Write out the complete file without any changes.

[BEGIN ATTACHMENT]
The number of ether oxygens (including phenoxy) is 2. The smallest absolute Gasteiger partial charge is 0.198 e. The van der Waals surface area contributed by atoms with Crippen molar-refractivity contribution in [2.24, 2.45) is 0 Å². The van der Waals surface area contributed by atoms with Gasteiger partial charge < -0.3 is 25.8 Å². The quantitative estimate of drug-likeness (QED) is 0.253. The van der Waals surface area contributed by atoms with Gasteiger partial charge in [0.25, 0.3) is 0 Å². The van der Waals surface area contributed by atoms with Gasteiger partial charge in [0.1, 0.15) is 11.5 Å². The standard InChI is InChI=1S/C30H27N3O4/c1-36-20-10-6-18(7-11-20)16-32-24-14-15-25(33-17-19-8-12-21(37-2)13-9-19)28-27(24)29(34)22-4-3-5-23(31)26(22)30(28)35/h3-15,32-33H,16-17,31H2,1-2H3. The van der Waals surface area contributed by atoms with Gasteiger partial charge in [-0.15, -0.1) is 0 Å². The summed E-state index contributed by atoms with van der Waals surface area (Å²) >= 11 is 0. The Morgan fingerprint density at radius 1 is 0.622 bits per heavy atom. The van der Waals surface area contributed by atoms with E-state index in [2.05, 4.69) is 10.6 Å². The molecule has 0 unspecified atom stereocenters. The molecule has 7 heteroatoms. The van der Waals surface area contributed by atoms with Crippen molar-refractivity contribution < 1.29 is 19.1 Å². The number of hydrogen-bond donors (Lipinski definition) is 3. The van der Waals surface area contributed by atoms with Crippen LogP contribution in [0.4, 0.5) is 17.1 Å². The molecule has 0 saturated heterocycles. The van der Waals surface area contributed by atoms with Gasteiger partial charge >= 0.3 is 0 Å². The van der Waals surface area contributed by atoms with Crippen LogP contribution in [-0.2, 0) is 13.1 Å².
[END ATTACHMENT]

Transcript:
The number of ether oxygens (including phenoxy) is 2. The smallest absolute Gasteiger partial charge is 0.198 e. The van der Waals surface area contributed by atoms with Crippen molar-refractivity contribution in [2.24, 2.45) is 0 Å². The van der Waals surface area contributed by atoms with Gasteiger partial charge < -0.3 is 25.8 Å². The quantitative estimate of drug-likeness (QED) is 0.253. The van der Waals surface area contributed by atoms with Gasteiger partial charge in [0.25, 0.3) is 0 Å². The van der Waals surface area contributed by atoms with Gasteiger partial charge in [0.1, 0.15) is 11.5 Å². The standard InChI is InChI=1S/C30H27N3O4/c1-36-20-10-6-18(7-11-20)16-32-24-14-15-25(33-17-19-8-12-21(37-2)13-9-19)28-27(24)29(34)22-4-3-5-23(31)26(22)30(28)35/h3-15,32-33H,16-17,31H2,1-2H3. The van der Waals surface area contributed by atoms with Gasteiger partial charge in [-0.15, -0.1) is 0 Å². The summed E-state index contributed by atoms with van der Waals surface area (Å²) >= 11 is 0. The Morgan fingerprint density at radius 1 is 0.622 bits per heavy atom. The van der Waals surface area contributed by atoms with E-state index in [2.05, 4.69) is 10.6 Å². The molecule has 0 unspecified atom stereocenters. The molecule has 7 heteroatoms. The van der Waals surface area contributed by atoms with Crippen molar-refractivity contribution < 1.29 is 19.1 Å². The number of hydrogen-bond donors (Lipinski definition) is 3. The van der Waals surface area contributed by atoms with Crippen LogP contribution in [0.4, 0.5) is 17.1 Å². The molecule has 0 saturated heterocycles. The van der Waals surface area contributed by atoms with Gasteiger partial charge >= 0.3 is 0 Å². The van der Waals surface area contributed by atoms with Crippen LogP contribution in [-0.2, 0) is 13.1 Å².